Under the general law relating to mutual concerns, the surplus accruing to a mutual concern cannot be regarded as income, profits or gains for the purpose of the Act (s.4), and where the contributors are to receive back a part of their own contributions, the complete identity between the contributors and recipients negatives the idea of any profit, for no man can make profit out of himself. Therefore, a mutual concern can carry on an activity with its members, though the surplus arising from such activity is not taxable income or profit. The principle of mutuality has also been accepted in the case of a voluntary organization, which receives contributions from its members. The assessee’s contention that Section 44AB of the Act is not applicable to a club being a mutual concern is supported by several judgements
An identical question regarding Section 40(a)(ia) of the Act was considered by the Calcutta High Court in S. K. Tekriwal  361ITR 432 (Cal) and the findings given by the Calcutta High Court has been followed by the Tribunal. Similarly, as regards the binding nature of the CBDT, the Tribunal has followed the Judgment of the Apex Court in HAL (supra). In view of both the decisions cited supra, no substantial questions of law arises for our determination in this appeal
Section 2 of the Act contemplates ‘charitable purpose’. ‘Charitable purpose’ includes relief of the poor, education, medical relief and the advancement of any other object of general public utility. The phrase ‘any other object of general public utility’ if, examined in the light of the Judgment in the case of AHMEDABAD RANA CASTE ASSOCIATION [supra], it is not necessary that the object should be to benefit of the whole of mankind or of persons in a Country or State. If it is distinguished from a specified individual and if it is to the benefit of section of the public, it has to be construed as charitable purpose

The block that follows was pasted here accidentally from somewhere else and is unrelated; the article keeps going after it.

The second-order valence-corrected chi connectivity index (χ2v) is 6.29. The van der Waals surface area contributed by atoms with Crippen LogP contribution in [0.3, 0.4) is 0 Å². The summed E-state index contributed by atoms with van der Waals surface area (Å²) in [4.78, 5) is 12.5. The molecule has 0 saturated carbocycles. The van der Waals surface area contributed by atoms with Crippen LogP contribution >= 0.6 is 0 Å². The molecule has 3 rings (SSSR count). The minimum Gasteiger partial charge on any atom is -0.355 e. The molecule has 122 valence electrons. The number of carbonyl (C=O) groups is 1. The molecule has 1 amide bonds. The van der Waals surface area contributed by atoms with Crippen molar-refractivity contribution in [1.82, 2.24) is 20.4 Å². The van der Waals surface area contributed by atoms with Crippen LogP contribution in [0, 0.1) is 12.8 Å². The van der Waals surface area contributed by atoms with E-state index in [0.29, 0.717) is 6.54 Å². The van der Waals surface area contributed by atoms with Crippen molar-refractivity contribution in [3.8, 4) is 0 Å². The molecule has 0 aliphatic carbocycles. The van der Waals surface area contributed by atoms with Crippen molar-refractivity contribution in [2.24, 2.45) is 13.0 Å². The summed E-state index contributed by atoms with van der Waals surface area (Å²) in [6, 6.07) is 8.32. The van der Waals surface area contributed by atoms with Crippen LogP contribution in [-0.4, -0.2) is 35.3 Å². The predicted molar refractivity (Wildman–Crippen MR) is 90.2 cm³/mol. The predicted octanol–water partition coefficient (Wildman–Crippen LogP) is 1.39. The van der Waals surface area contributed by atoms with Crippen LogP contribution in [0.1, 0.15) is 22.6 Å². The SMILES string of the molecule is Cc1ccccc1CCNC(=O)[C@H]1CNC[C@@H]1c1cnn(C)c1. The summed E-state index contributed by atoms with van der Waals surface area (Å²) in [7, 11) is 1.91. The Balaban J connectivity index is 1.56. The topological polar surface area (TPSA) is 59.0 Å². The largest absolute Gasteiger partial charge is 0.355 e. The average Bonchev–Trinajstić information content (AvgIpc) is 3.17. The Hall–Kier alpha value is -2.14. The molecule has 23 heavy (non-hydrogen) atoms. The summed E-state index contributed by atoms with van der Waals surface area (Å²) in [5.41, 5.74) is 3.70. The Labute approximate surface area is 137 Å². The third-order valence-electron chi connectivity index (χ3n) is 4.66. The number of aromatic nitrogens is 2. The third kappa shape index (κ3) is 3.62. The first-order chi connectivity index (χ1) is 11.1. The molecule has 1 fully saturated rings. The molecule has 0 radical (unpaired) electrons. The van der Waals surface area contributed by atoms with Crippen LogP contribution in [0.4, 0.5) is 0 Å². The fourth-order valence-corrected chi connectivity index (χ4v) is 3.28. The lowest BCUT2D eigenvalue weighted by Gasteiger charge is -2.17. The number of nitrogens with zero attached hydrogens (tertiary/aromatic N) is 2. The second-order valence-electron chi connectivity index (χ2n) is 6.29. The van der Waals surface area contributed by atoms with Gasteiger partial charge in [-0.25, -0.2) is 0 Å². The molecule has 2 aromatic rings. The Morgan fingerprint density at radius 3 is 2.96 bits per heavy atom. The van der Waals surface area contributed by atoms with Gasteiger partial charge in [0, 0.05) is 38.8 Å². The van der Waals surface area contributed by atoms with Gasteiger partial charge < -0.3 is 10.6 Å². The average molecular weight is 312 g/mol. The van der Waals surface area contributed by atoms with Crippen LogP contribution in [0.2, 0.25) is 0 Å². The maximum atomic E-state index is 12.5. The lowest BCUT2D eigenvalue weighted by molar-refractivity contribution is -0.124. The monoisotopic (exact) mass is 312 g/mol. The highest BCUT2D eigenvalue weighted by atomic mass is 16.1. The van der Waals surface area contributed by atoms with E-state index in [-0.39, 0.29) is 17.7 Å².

It is clear that the notice is issued proposing to levy penalty under Section 271(1)(b) of the Act whereas the order is passed by the Assessing Officer under Section 271(1)(c) of the Act which clearly indicates that there was no application of mind by the Assessing Officer while issuing the notice under Section 274 of the Act. As regards Section 271(1-B) of the Act, it clearly indicates that the assessment order should contain a direction for initiation of proceedings. Merely saying that the penalty proceedings have been initiated would not satisfy the requirement, a direction to initiate proceeding shall be clear and not be ambiguous
The concept of tax deduction at source (TDS) and depositing the same with the Revenue is where payment is made by cash, cheque, demand draft or any other similar mode. When such payment in terms of money is made, the deduction is to be made by the person responsible to pay, and is to deposit the same with the Income Tax Department, which would be adjusted and credited to the account of the person on whose behalf such amount is paid to the Income Tax Department, and in such a case, such person, who would then be an assessee before the Department, would be entitled to adjustment of the amount so deducted as TDS on behalf of the said assessee. When no payment is made by BBMP to the land owner in terms of money, such deduction is neither possible nor is conceived under Section 194LA